Other obligations

… continuing the story.

Whatever the amount of money you make (and the way you earn it), you have to declare all your incomes . . . the best option ended up creating an independent activity as a micro-entrepreneur.

In the previous posts, I covered some of the mandatory things that you have to go through as a micro-entrepreneur, such as paying the social contributions as well as other taxes; but there are additional obligations that you have to abide by, when you become a micro-entrepreneur.

Now, it might be worth explaining that many things about the status of micro-entrepreneur depend on the nature of your business activity. Briefly, there are two distinct categories of activities: commercial/craft versus liberal. Why is this important? Because many of the requirements depend on the type of activity you pursue. For example, I have mentioned earlier a 72,600 € per year turnover limit; well, this limit depends on the type of business activity as well. If you are selling goods or materials (i.e. for commercial activities, including accommodation services), the thresholds is 176,200 € instead.

My declared activity is service based (see Becoming a micro-entrepreneur); accordingly, my ‘micro-enterprise’1 belongs to the liberal category. Beware, all what I describe in this mini-series apply to this category only!

A dedicated bank account

Here comes the small detail that would be the source of so much trouble.

When I did become a micro-entrepreneur, one the main obligation was to get a separate bank account within a year after your registration. This is not the case anymore if your turnout is below 10,000 € per year. As leaked in the previous post, I didn’t pay one of the tax because my turnover was (way) below 5,000 €. So, why to mention this obligation then?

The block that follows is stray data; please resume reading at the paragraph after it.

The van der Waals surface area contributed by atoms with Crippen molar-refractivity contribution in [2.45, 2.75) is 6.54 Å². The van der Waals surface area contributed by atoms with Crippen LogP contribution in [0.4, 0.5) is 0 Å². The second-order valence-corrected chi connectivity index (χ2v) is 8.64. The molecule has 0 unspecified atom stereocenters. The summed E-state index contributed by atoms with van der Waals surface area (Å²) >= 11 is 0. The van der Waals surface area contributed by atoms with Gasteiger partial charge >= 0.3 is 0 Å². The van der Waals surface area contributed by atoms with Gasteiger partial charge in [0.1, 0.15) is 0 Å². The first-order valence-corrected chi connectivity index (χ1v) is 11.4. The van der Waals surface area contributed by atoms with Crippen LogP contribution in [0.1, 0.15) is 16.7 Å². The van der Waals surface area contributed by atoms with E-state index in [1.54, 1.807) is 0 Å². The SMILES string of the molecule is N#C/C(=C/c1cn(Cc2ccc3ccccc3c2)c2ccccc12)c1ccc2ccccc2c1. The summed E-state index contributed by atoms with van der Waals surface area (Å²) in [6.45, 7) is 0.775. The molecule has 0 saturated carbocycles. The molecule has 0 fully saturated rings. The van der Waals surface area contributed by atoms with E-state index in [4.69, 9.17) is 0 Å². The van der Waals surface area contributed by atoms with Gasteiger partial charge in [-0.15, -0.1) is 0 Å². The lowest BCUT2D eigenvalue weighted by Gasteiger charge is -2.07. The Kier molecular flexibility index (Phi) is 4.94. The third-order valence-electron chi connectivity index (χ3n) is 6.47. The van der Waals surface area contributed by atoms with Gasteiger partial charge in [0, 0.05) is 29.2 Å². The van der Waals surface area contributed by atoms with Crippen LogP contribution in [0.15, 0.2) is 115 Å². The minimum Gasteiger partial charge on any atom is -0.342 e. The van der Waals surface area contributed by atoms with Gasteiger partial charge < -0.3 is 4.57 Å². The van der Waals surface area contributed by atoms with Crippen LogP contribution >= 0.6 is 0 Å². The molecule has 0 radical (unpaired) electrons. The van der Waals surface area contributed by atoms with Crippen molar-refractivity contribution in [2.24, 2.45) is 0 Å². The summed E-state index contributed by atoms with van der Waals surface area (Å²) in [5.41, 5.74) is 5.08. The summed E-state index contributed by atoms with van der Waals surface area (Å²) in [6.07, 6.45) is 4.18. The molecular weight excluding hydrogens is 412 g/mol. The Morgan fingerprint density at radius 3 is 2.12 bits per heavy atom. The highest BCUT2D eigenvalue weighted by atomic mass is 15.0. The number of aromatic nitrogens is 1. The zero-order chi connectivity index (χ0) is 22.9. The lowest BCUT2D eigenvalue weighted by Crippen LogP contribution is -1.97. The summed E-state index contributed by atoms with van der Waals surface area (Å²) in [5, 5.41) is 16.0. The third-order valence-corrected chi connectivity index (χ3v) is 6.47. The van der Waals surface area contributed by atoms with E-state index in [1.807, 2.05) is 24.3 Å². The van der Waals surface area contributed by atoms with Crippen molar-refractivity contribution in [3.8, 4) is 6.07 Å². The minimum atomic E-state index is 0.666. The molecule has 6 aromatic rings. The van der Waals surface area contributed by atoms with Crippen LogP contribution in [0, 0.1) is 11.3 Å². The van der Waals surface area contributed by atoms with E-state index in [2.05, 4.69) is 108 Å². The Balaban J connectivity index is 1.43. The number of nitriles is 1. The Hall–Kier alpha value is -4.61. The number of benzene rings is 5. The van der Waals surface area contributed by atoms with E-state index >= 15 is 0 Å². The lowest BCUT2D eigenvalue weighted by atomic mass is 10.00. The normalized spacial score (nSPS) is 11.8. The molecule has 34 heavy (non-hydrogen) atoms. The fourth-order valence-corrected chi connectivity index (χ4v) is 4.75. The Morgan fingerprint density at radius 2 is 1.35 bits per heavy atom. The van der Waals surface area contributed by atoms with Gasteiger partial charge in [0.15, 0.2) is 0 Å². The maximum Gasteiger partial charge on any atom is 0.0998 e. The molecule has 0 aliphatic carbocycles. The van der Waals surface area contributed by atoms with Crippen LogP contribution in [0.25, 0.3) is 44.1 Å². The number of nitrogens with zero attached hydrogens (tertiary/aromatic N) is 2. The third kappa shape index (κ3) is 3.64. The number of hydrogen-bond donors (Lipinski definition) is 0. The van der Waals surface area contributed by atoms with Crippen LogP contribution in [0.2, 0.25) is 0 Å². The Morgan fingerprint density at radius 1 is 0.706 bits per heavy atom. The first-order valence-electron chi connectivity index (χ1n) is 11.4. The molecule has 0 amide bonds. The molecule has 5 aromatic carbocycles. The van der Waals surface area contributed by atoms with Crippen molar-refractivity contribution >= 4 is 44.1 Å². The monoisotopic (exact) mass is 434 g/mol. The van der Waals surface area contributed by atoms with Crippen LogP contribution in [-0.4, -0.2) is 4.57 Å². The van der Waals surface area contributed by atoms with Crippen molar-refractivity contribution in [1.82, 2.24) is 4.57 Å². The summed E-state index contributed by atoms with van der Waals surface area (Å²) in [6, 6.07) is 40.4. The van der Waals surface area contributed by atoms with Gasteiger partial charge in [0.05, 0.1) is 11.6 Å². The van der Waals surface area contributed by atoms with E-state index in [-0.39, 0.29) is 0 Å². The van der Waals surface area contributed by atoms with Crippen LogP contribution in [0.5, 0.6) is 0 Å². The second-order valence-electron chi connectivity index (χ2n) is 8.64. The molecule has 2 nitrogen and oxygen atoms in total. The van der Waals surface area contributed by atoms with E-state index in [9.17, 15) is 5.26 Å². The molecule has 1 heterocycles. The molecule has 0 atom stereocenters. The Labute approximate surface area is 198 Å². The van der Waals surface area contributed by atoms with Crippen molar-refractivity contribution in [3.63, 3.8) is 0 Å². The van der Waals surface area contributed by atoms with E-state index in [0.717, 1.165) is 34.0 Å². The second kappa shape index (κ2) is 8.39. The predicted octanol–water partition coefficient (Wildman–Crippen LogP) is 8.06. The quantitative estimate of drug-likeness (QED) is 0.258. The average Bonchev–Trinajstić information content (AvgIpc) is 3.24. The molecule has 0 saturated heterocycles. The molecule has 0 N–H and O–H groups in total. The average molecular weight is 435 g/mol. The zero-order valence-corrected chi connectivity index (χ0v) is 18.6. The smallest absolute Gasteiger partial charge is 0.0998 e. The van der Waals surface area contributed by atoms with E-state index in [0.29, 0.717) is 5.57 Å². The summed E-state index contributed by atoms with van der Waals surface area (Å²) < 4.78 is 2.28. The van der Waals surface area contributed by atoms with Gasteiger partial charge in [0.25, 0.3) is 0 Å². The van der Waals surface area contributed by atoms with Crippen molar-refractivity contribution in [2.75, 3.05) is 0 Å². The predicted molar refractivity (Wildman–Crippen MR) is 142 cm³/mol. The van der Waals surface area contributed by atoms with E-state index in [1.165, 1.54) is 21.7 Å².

You must open, within one year of your registration, a bank account dedicated to your micro-entrepreneur activity (separate from your personal bank account).

Quite simply because this very obligation is essential for my story – a key element indeed for what is coming next2. In fact, I could stop this post here, the rest being not relevant for my story…


The status of micro-entrepreneur is about simple tax and accounting rules; yet, “simple” does not mean “exempt”. You may not need to prepare a set of annual accounts, but you are still required to maintain a ledger, if only for your credits. In itself, this is not a problem. However, back then, in order to fight against the VAT fraud, the French government wanted to impose the use of an anti-fraud software. Even on micro-entrepreneurs that are exempt from VAT! Fortunately, keeping your records on paper, instead of using a spreadsheet, is enough to get exempt from this extra, and what is more not cheap, requirement.

The micro-entrepreneur benefits from a VAT exemption: no invoicing or VAT recovery.

Needless to say, writing down my one-time income in the credit column of my ledger was not that demanding.

To be continued…

1 Let me remind you that micro-entrepreneur is actually a specific tax status that benefits from simple tax and accounting rules; it is NOT a legal business structure. ^
2 I will have a very complicated end of the year (see Back to normal?), and to deal with the situation, I will have to interrupt this mini-series during the holiday season (i.e. the next two posts). You will have to wait a little bit to know what this story is really about. ^

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